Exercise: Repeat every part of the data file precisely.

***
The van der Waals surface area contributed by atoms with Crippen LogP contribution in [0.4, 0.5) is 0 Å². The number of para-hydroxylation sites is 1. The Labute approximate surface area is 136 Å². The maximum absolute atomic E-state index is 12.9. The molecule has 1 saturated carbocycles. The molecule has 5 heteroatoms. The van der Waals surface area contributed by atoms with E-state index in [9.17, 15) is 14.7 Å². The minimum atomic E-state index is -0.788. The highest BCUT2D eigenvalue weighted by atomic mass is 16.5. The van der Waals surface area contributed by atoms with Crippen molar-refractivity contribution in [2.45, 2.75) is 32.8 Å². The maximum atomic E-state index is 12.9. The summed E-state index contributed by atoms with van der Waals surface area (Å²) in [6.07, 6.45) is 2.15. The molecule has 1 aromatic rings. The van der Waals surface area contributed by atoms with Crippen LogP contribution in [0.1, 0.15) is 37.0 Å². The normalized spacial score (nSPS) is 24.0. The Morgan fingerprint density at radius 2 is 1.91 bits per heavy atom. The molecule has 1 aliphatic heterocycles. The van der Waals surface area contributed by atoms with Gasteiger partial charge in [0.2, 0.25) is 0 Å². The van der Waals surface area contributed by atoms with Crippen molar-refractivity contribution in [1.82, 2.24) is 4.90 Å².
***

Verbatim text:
The van der Waals surface area contributed by atoms with Crippen LogP contribution in [0.4, 0.5) is 0 Å². The number of para-hydroxylation sites is 1. The Labute approximate surface area is 136 Å². The maximum absolute atomic E-state index is 12.9. The molecule has 1 saturated carbocycles. The molecule has 5 heteroatoms. The van der Waals surface area contributed by atoms with E-state index in [9.17, 15) is 14.7 Å². The minimum atomic E-state index is -0.788. The highest BCUT2D eigenvalue weighted by atomic mass is 16.5. The van der Waals surface area contributed by atoms with Crippen molar-refractivity contribution in [2.45, 2.75) is 32.8 Å². The maximum atomic E-state index is 12.9. The summed E-state index contributed by atoms with van der Waals surface area (Å²) in [6.07, 6.45) is 2.15. The molecule has 1 aromatic rings. The van der Waals surface area contributed by atoms with Crippen LogP contribution in [0.1, 0.15) is 37.0 Å². The normalized spacial score (nSPS) is 24.0. The Morgan fingerprint density at radius 2 is 1.91 bits per heavy atom. The molecule has 1 aliphatic heterocycles. The van der Waals surface area contributed by atoms with Gasteiger partial charge in [0.2, 0.25) is 0 Å². The van der Waals surface area contributed by atoms with Crippen molar-refractivity contribution in [1.82, 2.24) is 4.90 Å².